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"Buenos dias", "buenas noches" -- this was the first words in a foreign language I heard in my life, as a three-year old boy growing up in developing post-war Western Germany, where the first gastarbeiters had arrived from Spain. Fascinated by the strange sounds, I tried to get to know some more languages, the only opportunity being TV courses of English and French -- there was no foreign language education for pre-teen school children in Germany yet in those days. Read more

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Discussion Details

Title: Fundamentality of Word Classes?
Submitter: Jess Tauber
Description: Are word class distinctions fundamental in the lexicon, or the result of
historical processes? Must roots belong to one class or another, or can
underspecification be the norm when new roots are created, as for instance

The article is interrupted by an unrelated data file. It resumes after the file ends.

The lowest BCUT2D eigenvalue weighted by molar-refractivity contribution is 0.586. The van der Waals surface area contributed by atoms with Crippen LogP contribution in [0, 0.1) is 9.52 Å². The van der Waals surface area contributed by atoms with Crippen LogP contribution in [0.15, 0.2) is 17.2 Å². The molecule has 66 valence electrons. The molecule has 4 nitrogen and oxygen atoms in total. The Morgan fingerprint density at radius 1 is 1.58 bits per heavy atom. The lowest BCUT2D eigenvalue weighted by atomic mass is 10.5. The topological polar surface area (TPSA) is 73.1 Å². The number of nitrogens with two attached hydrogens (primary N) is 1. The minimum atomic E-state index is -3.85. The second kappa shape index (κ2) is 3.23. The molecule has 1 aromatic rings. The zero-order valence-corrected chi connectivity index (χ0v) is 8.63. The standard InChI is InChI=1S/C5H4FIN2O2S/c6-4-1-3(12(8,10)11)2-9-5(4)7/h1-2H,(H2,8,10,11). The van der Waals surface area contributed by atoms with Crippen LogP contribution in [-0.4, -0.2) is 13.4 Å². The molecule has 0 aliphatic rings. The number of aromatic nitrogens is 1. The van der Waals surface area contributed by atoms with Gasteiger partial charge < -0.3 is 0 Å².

by lexicalization of ideophones.

Morphosyntax seems to be the commonest means to disambiguate class- by
affixation, compounding, or position. Yet today's 'roots' may be the result
of fusion with old morphology. As such, are old derived distinctions
percolating into the lexicon, only to be lost later as the echoes of the
processes which created them are forgotten?

If this is the case, might morphosyntactic typology be able to tell us more
about it? Do 'nouny' or 'verby' have ambiguity in different places in the
lexicon, or those rich in ideophones or grams?

Jess Tauber
Date Posted: 17-Jul-2007
Linguistic Field(s): General Linguistics
Historical Linguistics
Linguistic Theories
LL Issue: 18.2168
Posted: 17-Jul-2007

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